Retail Supply and Demand Likely To Remain in Balance for Foreseeable Future

Minimal New Supply Underpins Tight Retail Forecast

The U.S. retail market has demonstrated remarkable resilience over the past three years, culminating in historically tight availability at the end of 2023 with the national average vacancy rate hitting a new low of just 4.0%. Current demand and supply-side factors are likely to persist regardless of economic conditions and keep a lid on available space options for retailers.

On the demand front, the retail sector has benefited significantly from a marked decrease in bankruptcies and large-scale store closures over the past three years, resulting in a 20% reduction in the amount of retail space vacated compared to pre-pandemic norms.

With retail tenants no longer moving out of space at the same robust clip seen in 2017 through 2020 and demand supported by a historic surge in consumer spending, the amount of available retail space tightened quickly as less and less backfill space became available.

Supply-side factors equally drove the rapid contraction in vacancy, as very little new retail development coupled with an active pace of demolitions resulted in the lowest levels of net retail space deliveries seen in decades. Specifically, post-demolition net deliveries dwindled to 52.9 million square feet in 2023, the lowest level recorded since CoStar began tracking the measure. Moreover, since the start of 2018, more than 160 million square feet of vacant retail space have been demolished across the U.S.

The net result of these two trends has been historically tight market conditions, which appear likely to remain in place for the foreseeable future based on the current range of outcomes under CoStar’s forecast scenarios.

CoStar provides clients with seven scenarios to test possible outcomes for the expected performance of commercial real estate space and capital markets based on various underlying economic conditions. In only the two most-adverse scenarios, the Depression and Severe Downside alternatives does retail vacancy increase above 5%, and it is forecast to remain below the market’s post-2010 average of 5.4% under each of the two scenarios.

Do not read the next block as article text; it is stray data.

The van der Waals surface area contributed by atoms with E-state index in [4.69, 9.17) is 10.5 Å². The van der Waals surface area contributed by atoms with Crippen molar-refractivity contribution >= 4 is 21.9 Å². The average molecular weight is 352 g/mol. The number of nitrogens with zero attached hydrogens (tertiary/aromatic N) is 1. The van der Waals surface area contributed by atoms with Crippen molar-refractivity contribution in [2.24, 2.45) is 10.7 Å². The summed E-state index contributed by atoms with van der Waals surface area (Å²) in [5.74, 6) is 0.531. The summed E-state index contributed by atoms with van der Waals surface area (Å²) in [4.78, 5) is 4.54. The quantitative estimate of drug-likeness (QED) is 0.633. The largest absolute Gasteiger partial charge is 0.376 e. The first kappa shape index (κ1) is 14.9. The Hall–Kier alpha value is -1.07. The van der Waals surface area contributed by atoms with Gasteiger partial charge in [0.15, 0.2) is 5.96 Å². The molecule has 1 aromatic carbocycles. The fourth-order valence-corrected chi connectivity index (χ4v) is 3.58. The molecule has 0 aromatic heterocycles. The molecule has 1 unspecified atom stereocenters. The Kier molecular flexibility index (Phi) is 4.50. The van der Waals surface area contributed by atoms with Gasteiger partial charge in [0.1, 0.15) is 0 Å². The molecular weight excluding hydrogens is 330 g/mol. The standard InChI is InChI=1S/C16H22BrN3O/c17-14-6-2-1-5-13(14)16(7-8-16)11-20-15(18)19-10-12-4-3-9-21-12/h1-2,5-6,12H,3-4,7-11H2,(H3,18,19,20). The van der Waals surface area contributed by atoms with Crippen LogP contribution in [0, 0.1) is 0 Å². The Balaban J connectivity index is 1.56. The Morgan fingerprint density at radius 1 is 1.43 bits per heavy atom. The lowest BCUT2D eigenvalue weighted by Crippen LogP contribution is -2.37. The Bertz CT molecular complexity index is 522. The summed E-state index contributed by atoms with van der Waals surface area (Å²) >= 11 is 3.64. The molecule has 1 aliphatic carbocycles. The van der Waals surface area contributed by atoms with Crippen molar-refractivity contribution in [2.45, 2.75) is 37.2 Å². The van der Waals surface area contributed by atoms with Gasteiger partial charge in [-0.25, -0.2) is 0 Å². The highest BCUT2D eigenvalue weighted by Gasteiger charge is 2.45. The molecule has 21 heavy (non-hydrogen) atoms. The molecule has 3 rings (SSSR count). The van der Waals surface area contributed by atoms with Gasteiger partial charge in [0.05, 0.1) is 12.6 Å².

Several critical factors underpin this outlook. First, the current national retail vacancy rate is below its post-2010 average by 140 basis points, offering a substantial cushion against potential market softening.

Second, thanks to the boost in consumption coming out of the pandemic, retail sales, excluding e-commerce, stand 10% higher than pre-pandemic levels, even after accounting for inflation. This increased sales potential suggests closures will likely be limited to a select few underperforming stores and those stemming from bankruptcies. Notably, despite the well-publicized struggles of long-term underperformers such as Joanne and Express, retail bankruptcies are expected to remain below pre-pandemic levels into 2024.

Third, the amount of new retail supply is expected to remain well below historical norms due to retail construction starts plummeting in 2023. This scarcity of new supply is expected to play a crucial role in maintaining low vacancy rates across the retail sector, as any meaningful increase in vacancy will need to be solely driven by demand-side factors.

While a softening in demand is quite possible should consumer spending retrench in the year ahead, a significant decline in space demand seems unlikely given retailers’ announced plans for thousands of new stores over the coming years, with little available supply to accommodate that growth.

Retail Supply and Demand Likely To Remain in Balance for Foreseeable Future
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